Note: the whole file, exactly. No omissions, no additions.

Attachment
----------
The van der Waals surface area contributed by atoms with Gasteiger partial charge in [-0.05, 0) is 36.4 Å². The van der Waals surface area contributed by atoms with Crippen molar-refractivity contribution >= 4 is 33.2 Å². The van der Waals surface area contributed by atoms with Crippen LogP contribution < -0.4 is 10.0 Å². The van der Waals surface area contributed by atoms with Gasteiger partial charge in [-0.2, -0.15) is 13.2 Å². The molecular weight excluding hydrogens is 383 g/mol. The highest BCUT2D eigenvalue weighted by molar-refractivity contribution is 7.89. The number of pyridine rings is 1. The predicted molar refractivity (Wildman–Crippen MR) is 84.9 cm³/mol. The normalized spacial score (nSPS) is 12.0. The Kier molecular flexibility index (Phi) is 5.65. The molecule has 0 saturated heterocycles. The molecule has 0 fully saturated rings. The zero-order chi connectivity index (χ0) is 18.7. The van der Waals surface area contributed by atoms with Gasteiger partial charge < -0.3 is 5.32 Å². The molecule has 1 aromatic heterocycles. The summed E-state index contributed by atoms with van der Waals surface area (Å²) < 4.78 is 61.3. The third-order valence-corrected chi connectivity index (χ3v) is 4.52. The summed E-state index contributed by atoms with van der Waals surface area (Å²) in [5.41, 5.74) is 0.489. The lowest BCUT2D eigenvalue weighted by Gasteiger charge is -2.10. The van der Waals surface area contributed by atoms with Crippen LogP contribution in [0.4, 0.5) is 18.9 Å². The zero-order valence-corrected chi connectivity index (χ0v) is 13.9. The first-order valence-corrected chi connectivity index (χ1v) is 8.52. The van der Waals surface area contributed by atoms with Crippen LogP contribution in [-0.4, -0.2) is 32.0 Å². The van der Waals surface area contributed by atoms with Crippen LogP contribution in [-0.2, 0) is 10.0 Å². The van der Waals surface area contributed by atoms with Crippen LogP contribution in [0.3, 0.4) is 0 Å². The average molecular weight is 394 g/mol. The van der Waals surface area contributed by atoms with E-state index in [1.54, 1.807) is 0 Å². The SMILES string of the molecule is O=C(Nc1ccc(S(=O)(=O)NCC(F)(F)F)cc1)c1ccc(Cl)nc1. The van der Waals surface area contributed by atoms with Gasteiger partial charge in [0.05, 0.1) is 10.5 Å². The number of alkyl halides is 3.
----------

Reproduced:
The van der Waals surface area contributed by atoms with Gasteiger partial charge in [-0.05, 0) is 36.4 Å². The van der Waals surface area contributed by atoms with Crippen molar-refractivity contribution >= 4 is 33.2 Å². The van der Waals surface area contributed by atoms with Crippen LogP contribution < -0.4 is 10.0 Å². The van der Waals surface area contributed by atoms with Gasteiger partial charge in [-0.2, -0.15) is 13.2 Å². The molecular weight excluding hydrogens is 383 g/mol. The highest BCUT2D eigenvalue weighted by molar-refractivity contribution is 7.89. The number of pyridine rings is 1. The predicted molar refractivity (Wildman–Crippen MR) is 84.9 cm³/mol. The normalized spacial score (nSPS) is 12.0. The Kier molecular flexibility index (Phi) is 5.65. The molecule has 0 saturated heterocycles. The molecule has 0 fully saturated rings. The zero-order chi connectivity index (χ0) is 18.7. The van der Waals surface area contributed by atoms with Gasteiger partial charge < -0.3 is 5.32 Å². The molecule has 1 aromatic heterocycles. The summed E-state index contributed by atoms with van der Waals surface area (Å²) < 4.78 is 61.3. The third-order valence-corrected chi connectivity index (χ3v) is 4.52. The summed E-state index contributed by atoms with van der Waals surface area (Å²) in [5.41, 5.74) is 0.489. The lowest BCUT2D eigenvalue weighted by Gasteiger charge is -2.10. The van der Waals surface area contributed by atoms with Crippen LogP contribution in [0.4, 0.5) is 18.9 Å². The zero-order valence-corrected chi connectivity index (χ0v) is 13.9. The first-order valence-corrected chi connectivity index (χ1v) is 8.52. The van der Waals surface area contributed by atoms with Crippen LogP contribution in [-0.4, -0.2) is 32.0 Å². The van der Waals surface area contributed by atoms with Crippen LogP contribution in [-0.2, 0) is 10.0 Å². The van der Waals surface area contributed by atoms with Crippen LogP contribution in [0.3, 0.4) is 0 Å². The average molecular weight is 394 g/mol. The van der Waals surface area contributed by atoms with E-state index in [1.54, 1.807) is 0 Å². The SMILES string of the molecule is O=C(Nc1ccc(S(=O)(=O)NCC(F)(F)F)cc1)c1ccc(Cl)nc1. The van der Waals surface area contributed by atoms with Gasteiger partial charge in [0.05, 0.1) is 10.5 Å². The number of alkyl halides is 3.